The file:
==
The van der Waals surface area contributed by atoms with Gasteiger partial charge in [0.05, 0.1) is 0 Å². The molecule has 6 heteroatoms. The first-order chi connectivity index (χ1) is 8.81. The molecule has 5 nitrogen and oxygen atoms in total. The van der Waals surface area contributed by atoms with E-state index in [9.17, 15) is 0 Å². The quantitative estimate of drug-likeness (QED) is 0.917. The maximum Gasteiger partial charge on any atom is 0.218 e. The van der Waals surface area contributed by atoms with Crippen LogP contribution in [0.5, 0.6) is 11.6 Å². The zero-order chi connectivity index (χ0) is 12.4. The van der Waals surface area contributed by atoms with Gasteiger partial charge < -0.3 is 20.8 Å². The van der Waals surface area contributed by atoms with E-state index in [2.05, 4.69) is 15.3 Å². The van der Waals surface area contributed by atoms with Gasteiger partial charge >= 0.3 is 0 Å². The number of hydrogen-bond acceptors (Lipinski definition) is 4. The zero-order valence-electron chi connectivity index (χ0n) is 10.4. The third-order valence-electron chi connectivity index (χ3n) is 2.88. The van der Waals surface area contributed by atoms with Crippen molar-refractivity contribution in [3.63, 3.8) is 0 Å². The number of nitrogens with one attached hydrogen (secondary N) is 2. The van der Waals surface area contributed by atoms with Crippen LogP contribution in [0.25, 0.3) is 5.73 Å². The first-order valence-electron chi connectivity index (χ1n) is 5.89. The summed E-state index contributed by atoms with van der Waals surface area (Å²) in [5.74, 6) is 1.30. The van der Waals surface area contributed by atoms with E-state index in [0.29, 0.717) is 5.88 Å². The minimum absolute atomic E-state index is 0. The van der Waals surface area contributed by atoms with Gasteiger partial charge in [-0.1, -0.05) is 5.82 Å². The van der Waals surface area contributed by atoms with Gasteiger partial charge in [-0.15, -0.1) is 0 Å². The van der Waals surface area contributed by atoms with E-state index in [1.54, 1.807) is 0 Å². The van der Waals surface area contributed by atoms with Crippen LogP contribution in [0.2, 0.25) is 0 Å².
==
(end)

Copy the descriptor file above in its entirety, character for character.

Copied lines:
The van der Waals surface area contributed by atoms with Gasteiger partial charge in [0.05, 0.1) is 0 Å². The molecule has 6 heteroatoms. The first-order chi connectivity index (χ1) is 8.81. The molecule has 5 nitrogen and oxygen atoms in total. The van der Waals surface area contributed by atoms with E-state index in [9.17, 15) is 0 Å². The quantitative estimate of drug-likeness (QED) is 0.917. The maximum Gasteiger partial charge on any atom is 0.218 e. The van der Waals surface area contributed by atoms with Crippen LogP contribution in [0.5, 0.6) is 11.6 Å². The zero-order chi connectivity index (χ0) is 12.4. The van der Waals surface area contributed by atoms with Gasteiger partial charge < -0.3 is 20.8 Å². The van der Waals surface area contributed by atoms with E-state index in [2.05, 4.69) is 15.3 Å². The van der Waals surface area contributed by atoms with Gasteiger partial charge >= 0.3 is 0 Å². The number of hydrogen-bond acceptors (Lipinski definition) is 4. The zero-order valence-electron chi connectivity index (χ0n) is 10.4. The third-order valence-electron chi connectivity index (χ3n) is 2.88. The van der Waals surface area contributed by atoms with Crippen molar-refractivity contribution in [3.63, 3.8) is 0 Å². The number of nitrogens with one attached hydrogen (secondary N) is 2. The van der Waals surface area contributed by atoms with Crippen LogP contribution in [0.25, 0.3) is 5.73 Å². The first-order valence-electron chi connectivity index (χ1n) is 5.89. The summed E-state index contributed by atoms with van der Waals surface area (Å²) in [5.74, 6) is 1.30. The van der Waals surface area contributed by atoms with E-state index in [0.29, 0.717) is 5.88 Å². The minimum absolute atomic E-state index is 0. The van der Waals surface area contributed by atoms with Gasteiger partial charge in [-0.1, -0.05) is 5.82 Å². The van der Waals surface area contributed by atoms with Gasteiger partial charge in [-0.15, -0.1) is 0 Å². The van der Waals surface area contributed by atoms with E-state index in [1.54, 1.807) is 0 Å². The van der Waals surface area contributed by atoms with Crippen LogP contribution in [0.2, 0.25) is 0 Å².